This is the world in which activists now find themselves. Not only must they contend with the sweeping surveillance powers of the state, brought to light most recently by former NSA contractor Edward Snowden, but also the expanding — and essentially unregulated — corporate security and intelligence gathering network.

Yet even against this backdrop — and in the wake of the crackdown on animal rights and environmental groups in the mid-2000s known as the “Green Scare” — the environmental movement has refashioned itself. Opposition to hydraulic fracturing, or fracking, and the Keystone XL pipeline have, in just a few years, become highly visible campaigns known for massive protests and acts of civil disobedience.

Such widespread public opposition, no longer limited to a fringe element, has corporations worried. In an email to Lt. Randy Morehead of the Nebraska State Patrol and John McDermott, a crime analyst at the Nebraska Information Analysis Center, TransCanada security director Michael Nagina drew attention to the recently launched Keystone XL Pledge of Resistance, which has gathered nearly 70,000 signatures for acts of peaceful civil disobedience “should it be necessary” to stop the pipeline.

“Certainly not imminent, but a heads up as to the type of action being promoted and the organizations engaged,” he wrote. “Note the reference to symbolic targets such as TC [TransCanada] lobbies.”

Pieces of the puzzle

In many ways the Keystone XL pipeline is itself a symbolic target. Stopping the pipeline won’t bring an end to global warming or to the destructive impacts of the energy industry worldwide. But it will send a message and perhaps lead to a shift in public consciousness; some would argue it already has. Even if the pipeline is approved, which many activists anticipate, the organizational network put in place over the last five years will serve as a foundation for future campaigns.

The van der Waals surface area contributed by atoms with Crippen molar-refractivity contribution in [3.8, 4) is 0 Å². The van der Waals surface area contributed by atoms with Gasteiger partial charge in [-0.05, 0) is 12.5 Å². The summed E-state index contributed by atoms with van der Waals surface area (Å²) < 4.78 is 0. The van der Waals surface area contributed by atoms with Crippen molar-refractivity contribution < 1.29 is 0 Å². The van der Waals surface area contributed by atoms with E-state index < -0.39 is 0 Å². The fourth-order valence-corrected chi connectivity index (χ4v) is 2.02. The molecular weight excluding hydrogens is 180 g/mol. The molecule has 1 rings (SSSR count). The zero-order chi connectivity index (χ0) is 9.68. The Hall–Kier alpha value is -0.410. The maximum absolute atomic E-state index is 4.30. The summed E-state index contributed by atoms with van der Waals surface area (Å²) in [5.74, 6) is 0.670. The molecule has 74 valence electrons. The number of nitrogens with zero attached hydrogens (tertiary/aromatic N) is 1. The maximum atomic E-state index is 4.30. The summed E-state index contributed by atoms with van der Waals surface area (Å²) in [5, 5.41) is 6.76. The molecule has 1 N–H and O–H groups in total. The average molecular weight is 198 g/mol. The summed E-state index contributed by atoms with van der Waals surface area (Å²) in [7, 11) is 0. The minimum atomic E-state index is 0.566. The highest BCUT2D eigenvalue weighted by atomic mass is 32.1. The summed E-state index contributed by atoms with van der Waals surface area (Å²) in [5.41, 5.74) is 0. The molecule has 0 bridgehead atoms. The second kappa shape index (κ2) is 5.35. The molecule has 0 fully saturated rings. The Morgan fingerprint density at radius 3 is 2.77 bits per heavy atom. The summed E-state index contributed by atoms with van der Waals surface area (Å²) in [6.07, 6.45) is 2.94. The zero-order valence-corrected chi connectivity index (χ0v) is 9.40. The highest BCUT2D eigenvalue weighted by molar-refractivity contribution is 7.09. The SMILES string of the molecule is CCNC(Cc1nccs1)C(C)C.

Ron Seifert, an organizer and spokesperson with Tar Sands Blockade who was featured in TransCanada’s PowerPoint presentation, sees the pipeline battle as just one small piece of the puzzle.

“There’s a lot of footwork that needs to be done,” Seifert said. “The blockade certainly will have the opportunity to continue to do this work long into the future.”

In many ways it is a battle over that future — the future of fossil fuel extraction and energy production — that TransCanada and other oil and gas companies are waging. In widely circulated remarks at a 2011 natural gas industry conference, a spokesperson for Anadarko Petroleum described the anti-drilling movement as an “insurgency” and encouraged audience members to consult the U.S. Army/Marine Corps Counterinsurgency Manual.

As Anadarko’s characterization of the movement suggests, if industry loses the public relations war they will have lost much more than a single pipeline route.

“I see a lot of this coming down to a PR war,” said Regan, who also serves as the Tar Sands Resistance legal coordinator. “Right now corporations are afraid that at some point the masses may realize that what they’re doing is extremely destructive and we should all get together and oppose the way in which they are profiting off of our health and our environment… They’re constantly looking for ways to sway the public to their side versus the noisy millions of activists out there.”